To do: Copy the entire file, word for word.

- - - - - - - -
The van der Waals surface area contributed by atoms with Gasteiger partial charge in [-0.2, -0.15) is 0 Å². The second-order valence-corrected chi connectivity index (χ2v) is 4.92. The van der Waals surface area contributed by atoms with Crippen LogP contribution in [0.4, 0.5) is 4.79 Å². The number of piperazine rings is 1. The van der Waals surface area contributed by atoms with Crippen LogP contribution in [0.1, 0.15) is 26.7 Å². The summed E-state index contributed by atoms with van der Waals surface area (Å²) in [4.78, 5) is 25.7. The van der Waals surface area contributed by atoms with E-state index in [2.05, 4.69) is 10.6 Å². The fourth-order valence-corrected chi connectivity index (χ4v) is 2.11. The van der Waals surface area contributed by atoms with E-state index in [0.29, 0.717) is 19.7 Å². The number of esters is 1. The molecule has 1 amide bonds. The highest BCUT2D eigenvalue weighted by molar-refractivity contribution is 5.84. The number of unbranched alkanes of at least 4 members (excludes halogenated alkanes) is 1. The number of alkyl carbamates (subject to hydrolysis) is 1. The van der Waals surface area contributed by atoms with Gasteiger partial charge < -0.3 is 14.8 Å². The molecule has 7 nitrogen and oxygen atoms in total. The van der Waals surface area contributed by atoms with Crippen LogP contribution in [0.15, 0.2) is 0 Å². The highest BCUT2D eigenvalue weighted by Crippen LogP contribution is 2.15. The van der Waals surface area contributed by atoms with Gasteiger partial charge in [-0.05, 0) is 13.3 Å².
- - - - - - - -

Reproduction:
The van der Waals surface area contributed by atoms with Gasteiger partial charge in [-0.2, -0.15) is 0 Å². The second-order valence-corrected chi connectivity index (χ2v) is 4.92. The van der Waals surface area contributed by atoms with Crippen LogP contribution in [0.4, 0.5) is 4.79 Å². The number of piperazine rings is 1. The van der Waals surface area contributed by atoms with Crippen LogP contribution in [0.1, 0.15) is 26.7 Å². The summed E-state index contributed by atoms with van der Waals surface area (Å²) in [4.78, 5) is 25.7. The van der Waals surface area contributed by atoms with E-state index in [2.05, 4.69) is 10.6 Å². The fourth-order valence-corrected chi connectivity index (χ4v) is 2.11. The van der Waals surface area contributed by atoms with E-state index in [0.29, 0.717) is 19.7 Å². The number of esters is 1. The molecule has 1 amide bonds. The highest BCUT2D eigenvalue weighted by molar-refractivity contribution is 5.84. The number of unbranched alkanes of at least 4 members (excludes halogenated alkanes) is 1. The number of alkyl carbamates (subject to hydrolysis) is 1. The van der Waals surface area contributed by atoms with Gasteiger partial charge < -0.3 is 14.8 Å². The molecule has 7 nitrogen and oxygen atoms in total. The van der Waals surface area contributed by atoms with Crippen LogP contribution in [0.15, 0.2) is 0 Å². The highest BCUT2D eigenvalue weighted by Crippen LogP contribution is 2.15. The van der Waals surface area contributed by atoms with Gasteiger partial charge in [-0.05, 0) is 13.3 Å².